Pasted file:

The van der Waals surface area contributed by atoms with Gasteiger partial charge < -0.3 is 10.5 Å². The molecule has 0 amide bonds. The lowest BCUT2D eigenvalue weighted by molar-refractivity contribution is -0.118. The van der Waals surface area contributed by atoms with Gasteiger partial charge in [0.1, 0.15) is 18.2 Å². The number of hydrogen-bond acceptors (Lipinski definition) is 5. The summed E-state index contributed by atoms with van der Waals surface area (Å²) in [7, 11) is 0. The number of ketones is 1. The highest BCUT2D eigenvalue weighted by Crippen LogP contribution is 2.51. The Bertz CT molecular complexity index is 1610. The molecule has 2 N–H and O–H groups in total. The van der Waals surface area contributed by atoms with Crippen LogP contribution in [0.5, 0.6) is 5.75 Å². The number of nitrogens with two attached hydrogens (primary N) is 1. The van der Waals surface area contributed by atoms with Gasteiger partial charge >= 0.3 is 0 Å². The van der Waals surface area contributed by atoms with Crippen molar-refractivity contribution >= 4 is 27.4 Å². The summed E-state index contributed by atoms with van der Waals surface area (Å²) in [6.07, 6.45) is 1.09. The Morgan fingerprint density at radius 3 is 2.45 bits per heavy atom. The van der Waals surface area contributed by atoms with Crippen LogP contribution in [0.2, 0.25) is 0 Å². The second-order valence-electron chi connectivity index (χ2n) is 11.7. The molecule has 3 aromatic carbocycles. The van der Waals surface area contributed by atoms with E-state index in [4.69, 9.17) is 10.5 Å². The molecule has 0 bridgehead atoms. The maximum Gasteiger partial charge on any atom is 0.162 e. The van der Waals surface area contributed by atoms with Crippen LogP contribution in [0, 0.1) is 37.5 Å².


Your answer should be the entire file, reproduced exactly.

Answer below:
The van der Waals surface area contributed by atoms with Gasteiger partial charge < -0.3 is 10.5 Å². The molecule has 0 amide bonds. The lowest BCUT2D eigenvalue weighted by molar-refractivity contribution is -0.118. The van der Waals surface area contributed by atoms with Gasteiger partial charge in [0.1, 0.15) is 18.2 Å². The number of hydrogen-bond acceptors (Lipinski definition) is 5. The summed E-state index contributed by atoms with van der Waals surface area (Å²) in [7, 11) is 0. The number of ketones is 1. The highest BCUT2D eigenvalue weighted by Crippen LogP contribution is 2.51. The Bertz CT molecular complexity index is 1610. The molecule has 2 N–H and O–H groups in total. The van der Waals surface area contributed by atoms with Crippen LogP contribution in [0.5, 0.6) is 5.75 Å². The number of nitrogens with two attached hydrogens (primary N) is 1. The van der Waals surface area contributed by atoms with Gasteiger partial charge >= 0.3 is 0 Å². The van der Waals surface area contributed by atoms with Crippen molar-refractivity contribution >= 4 is 27.4 Å². The summed E-state index contributed by atoms with van der Waals surface area (Å²) in [6.07, 6.45) is 1.09. The Morgan fingerprint density at radius 3 is 2.45 bits per heavy atom. The van der Waals surface area contributed by atoms with Crippen LogP contribution in [0.2, 0.25) is 0 Å². The second-order valence-electron chi connectivity index (χ2n) is 11.7. The molecule has 3 aromatic carbocycles. The van der Waals surface area contributed by atoms with E-state index in [4.69, 9.17) is 10.5 Å². The molecule has 0 bridgehead atoms. The maximum Gasteiger partial charge on any atom is 0.162 e. The van der Waals surface area contributed by atoms with Crippen LogP contribution in [0, 0.1) is 37.5 Å².